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May 24, 2017

Worcester researchers outline dual-tax rate elimination

SAM BONACCI The Worcester Regional Research Bureau recommended a few ways the city council can decide annual tax rates and move towards a more fair rate for businesses.

As a follow up to its 2016 analysis highlighting the negative impacts of Worcester’s dual-tax rate, the Worcester Regional Research Bureau on Tuesday outlined ways for the city council to transition into a single rate.

Tax classification in Worcester has cost commercial and industrial taxpayers approximately $690 million since it was first approved in 1984, according to WRRB. The city council usually justifies shifting the property tax burden on businesses because it’s afraid of placing too much of a burden on residents, but, WRRB argues, no framework exists to indicate the extent of those perceived challenges or the impact of that burden.

The report said the city council should come up with its own tax proposals going forward, rather than base its recommendations on rates from outside interest groups, like it usually does.

The dual-tax rate places an unfair burden on businesses, according to WRRB. For example, the Lakeway Commons development across Lake Quinsigamond in Shrewsbury, a 375,000-square-foot, mixed-use development valued at $56.8 million, is expected to generate $728,744 per year initially for the town. An equivalent project in Worcester would generate $1.3 million in taxes, according to the report.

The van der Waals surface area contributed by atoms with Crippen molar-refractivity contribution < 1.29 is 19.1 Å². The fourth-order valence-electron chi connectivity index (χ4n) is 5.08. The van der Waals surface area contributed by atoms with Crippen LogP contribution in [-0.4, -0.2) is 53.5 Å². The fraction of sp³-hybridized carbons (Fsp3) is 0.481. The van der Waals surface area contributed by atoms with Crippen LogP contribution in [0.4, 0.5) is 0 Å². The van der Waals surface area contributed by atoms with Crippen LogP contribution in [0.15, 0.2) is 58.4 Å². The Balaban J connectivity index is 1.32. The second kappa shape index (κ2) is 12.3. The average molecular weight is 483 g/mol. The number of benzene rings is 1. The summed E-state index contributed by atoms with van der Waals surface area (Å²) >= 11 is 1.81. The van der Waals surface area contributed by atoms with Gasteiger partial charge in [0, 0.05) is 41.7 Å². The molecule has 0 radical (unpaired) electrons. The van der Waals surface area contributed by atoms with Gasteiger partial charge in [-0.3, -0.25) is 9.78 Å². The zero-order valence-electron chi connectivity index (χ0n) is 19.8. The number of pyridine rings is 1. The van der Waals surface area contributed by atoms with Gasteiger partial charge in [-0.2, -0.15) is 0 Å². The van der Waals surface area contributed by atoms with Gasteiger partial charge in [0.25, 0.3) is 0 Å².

One possible way to calculate Worcester’s tax rate for the year could be to subtract a household’s change in costs from its change in income, and then add the change in residential property value, WRRB recommended. Then, divide that by a business’ change in costs from its change in income, plus its commercial property value.

In a year when business taxpayers are worse off than residential taxpayers, WRRB recommended moving towards a single-tax rate, and little to no movement in years when residential taxpayers are worse off.

In terms of moving towards a single-tax rate on a more permanent basis, WRRB recommended either a unilateral transition, which would freeze the business tax levy, resulting in a gradual shift back to a single rate as the residential tax increases, or a bilateral transition, which would simply establish a time framework for a single rate.

WRRB recommended the city council look at things like household income indicators and costs from the U.S. Census Bureau’s 5-year American Community Survey, business revenues, commercial property values, and other sources to make its determinations.

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